Pastor Terry Goerz,
High Prairie Redeemer Lutheran Church
It was 500 years ago, Oct. 31, 1517, that an only locally known monk, priest and professor named Martin Luther posted 95 thesis on the door of the Castle Church in Wittenberg, Germany, and touched off a history shattering event now known as the Protestant Reformation.
The Reformation divided the Western church and transformed millions of people’s understanding of their relationship with God.
Luther, 33, was faithful to his church, the Roman Catholic Church, and had progressed in the church from monk to priest and then to a professor at Wittenberg University relatively rapidly. He posted the thesis to invite theological debate on some issues he was struggling with, not as an act of rebellion. A debate, however, never occurred.
John Gruenenberg had recently invented the printing press and by the early months of 1518 copies of Luther’s posting were reprinted in many cities and copies had been sent to Rome.
Luther’s main issue with his church was the sale of indulgences. The sale of indulgences, introduced during the Crusades, remained a favoured source of papal income. In exchange for a meritorious work, frequently a contribution to a worthy cause or a pilgrimage to a shrine, the church offered the sinner exemption from his sin.
At this time, there was a need for funds to complete the construction of St. Peter’s Basilica in Rome and a Dominican named John Tetzel was preaching throughout much of Germany on behalf of this need. Tetzel boasted he would provide donors with an indulgence that would even apply beyond the grave and free souls from purgatory.
Luther was zealously studious, and studied the Bible in the original languages, Greek and Hebrew, while Rome insisted on only using a Latin translation from the original languages called the Vulgate. Through this, Luther discovered errors were made in the Vulgate translation and he became convinced that righteousness and therefore salvation, was a result of faith alone in the merit of Christ’s sacrifice, that is, by grace alone. Rome stuck with salvation by faith and good works including virtuous acts [like indulgences], acceptance of church doctrine and participation on church ritual.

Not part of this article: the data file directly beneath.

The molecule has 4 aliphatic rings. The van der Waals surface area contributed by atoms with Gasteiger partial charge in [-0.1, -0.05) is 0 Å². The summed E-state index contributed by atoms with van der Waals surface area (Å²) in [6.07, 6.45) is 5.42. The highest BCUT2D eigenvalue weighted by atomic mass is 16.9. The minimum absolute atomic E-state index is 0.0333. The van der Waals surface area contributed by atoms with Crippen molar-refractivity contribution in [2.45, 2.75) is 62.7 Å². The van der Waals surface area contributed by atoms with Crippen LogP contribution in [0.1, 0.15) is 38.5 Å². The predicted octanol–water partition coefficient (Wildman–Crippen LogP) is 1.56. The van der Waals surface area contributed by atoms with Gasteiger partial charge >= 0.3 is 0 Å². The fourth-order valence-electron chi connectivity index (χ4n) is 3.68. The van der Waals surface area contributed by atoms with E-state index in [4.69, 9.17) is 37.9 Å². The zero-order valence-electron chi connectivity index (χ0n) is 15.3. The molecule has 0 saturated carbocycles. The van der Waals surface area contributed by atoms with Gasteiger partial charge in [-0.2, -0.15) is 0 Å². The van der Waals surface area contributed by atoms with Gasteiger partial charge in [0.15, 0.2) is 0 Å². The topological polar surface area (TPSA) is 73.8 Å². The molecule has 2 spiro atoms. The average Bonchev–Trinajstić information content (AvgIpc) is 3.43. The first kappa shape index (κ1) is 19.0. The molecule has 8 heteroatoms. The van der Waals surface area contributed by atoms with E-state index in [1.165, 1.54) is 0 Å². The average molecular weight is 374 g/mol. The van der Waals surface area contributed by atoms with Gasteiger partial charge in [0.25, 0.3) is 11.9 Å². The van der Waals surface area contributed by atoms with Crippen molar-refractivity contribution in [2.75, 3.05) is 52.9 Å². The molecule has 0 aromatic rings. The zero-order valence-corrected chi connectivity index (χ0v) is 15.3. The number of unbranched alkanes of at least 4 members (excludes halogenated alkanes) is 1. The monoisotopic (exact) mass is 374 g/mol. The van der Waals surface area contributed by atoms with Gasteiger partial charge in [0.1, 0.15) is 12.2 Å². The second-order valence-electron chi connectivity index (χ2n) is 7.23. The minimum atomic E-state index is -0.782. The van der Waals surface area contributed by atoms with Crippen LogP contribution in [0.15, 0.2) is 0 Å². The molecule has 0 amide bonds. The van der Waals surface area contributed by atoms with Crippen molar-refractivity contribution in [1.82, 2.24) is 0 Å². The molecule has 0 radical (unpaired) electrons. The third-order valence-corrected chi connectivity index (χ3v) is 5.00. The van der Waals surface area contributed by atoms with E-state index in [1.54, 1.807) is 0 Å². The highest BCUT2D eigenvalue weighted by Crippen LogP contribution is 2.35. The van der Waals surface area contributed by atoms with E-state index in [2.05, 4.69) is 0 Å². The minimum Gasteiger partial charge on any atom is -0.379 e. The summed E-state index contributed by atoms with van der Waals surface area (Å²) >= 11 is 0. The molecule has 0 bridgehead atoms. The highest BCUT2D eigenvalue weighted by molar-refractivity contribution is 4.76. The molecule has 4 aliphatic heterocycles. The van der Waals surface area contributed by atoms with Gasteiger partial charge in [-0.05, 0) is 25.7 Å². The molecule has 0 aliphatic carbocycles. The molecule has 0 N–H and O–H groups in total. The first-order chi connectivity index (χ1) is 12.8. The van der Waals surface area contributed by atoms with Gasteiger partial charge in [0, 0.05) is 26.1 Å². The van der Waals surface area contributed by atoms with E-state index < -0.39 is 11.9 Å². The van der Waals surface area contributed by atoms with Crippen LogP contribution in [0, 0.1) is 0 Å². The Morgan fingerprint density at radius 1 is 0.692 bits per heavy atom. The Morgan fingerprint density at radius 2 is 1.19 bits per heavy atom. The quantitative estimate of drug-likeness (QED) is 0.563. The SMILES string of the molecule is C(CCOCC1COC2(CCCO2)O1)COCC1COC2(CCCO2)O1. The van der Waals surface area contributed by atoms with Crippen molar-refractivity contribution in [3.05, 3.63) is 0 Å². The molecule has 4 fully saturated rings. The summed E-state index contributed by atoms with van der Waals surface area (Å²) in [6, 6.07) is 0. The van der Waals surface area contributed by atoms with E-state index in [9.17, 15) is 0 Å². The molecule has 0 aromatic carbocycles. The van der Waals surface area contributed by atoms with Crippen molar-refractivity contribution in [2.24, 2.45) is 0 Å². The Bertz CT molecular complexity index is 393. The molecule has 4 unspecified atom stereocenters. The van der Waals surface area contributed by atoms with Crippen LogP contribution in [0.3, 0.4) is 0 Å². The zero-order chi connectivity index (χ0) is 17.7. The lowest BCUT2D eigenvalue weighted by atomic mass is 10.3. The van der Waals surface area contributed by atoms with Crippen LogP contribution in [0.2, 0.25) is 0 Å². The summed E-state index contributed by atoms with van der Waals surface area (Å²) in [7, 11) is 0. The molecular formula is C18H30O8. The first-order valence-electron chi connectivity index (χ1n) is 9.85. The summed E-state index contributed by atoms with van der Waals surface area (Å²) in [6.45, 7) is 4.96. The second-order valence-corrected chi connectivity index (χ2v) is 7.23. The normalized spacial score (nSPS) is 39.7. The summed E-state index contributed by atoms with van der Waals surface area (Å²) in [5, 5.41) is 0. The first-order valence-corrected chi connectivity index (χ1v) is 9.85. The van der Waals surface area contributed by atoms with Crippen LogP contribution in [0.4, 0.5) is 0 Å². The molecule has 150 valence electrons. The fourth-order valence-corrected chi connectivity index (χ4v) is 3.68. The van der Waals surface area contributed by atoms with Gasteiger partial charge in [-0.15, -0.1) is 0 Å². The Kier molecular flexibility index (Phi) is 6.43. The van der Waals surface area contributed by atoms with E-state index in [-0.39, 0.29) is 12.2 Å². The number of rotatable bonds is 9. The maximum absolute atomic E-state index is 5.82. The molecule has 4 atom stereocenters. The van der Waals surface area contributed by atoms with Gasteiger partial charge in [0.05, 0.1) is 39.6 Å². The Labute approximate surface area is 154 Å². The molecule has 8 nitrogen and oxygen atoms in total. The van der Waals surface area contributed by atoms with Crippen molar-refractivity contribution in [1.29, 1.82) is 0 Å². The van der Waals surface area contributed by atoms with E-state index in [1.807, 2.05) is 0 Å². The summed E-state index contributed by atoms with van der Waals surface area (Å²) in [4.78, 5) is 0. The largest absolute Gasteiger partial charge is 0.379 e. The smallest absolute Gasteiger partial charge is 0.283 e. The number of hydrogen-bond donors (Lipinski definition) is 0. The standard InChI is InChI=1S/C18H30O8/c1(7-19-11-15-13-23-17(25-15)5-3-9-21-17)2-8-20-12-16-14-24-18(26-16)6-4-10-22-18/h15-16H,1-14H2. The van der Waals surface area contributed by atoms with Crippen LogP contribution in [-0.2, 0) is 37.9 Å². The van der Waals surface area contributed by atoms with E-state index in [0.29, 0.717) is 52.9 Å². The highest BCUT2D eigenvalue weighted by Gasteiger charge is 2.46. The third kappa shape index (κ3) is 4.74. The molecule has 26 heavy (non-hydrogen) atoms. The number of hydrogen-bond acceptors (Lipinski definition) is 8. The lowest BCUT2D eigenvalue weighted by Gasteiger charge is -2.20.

Luther wanted debate and he initially remained loyal to Rome and the Pope. However, the Dominicans in Rome [of whom John Tetzel was a member] denounced Luther as a man guilty of preaching dangerous doctrines. A Vatican theologian issued counter theses claiming anyone criticizing indulgences was a heretic.
As time went on a number of formal deliberative assemblies called Diets were held where Luther and his supporters presented documents defending his writings, but in each instance no debate occurred. It was insisted that Luther recant.
Luther insisted that any error in his writings be substantiated by scripture. This became the third of Luther’s three solas, first by faith alone, and then by grace alone, and now by scripture alone was added. The Roman Church excommunicated Luther and would have most likely burned him at the stake, as they had done to a previous “reformer” named John Hus, had they been able to get their hands on him.
By this time, Luther and his associates had gathered broad support in many parts of Germany and Luther was protected by his friends and supporters. The initial movement within Germany diversified, and other reform impulses arose independently of Luther.
The spread of Gutenberg’s printing press provided the means for the rapid dissemination of religious materials in the languages of the many different regions of Europe. The largest groups were the Lutherans and Calvinists. Lutheran churches were founded mostly in Germany, the Baltics and Scandinavia, while the Reformed ones were founded in Switzerland, Hungary, France, the Netherlands and Scotland. The new movement influenced the already independent Church of England decisively.
Luther went on to write a great many works but perhaps his greatest contribution was the translation of the Bible into German from the original languages.
Luther suffered ill health in the last years of his life and died in 1546 from heart failure, becoming known as the father of the Reformation, which transformed not only Christianity but all of Western civilization.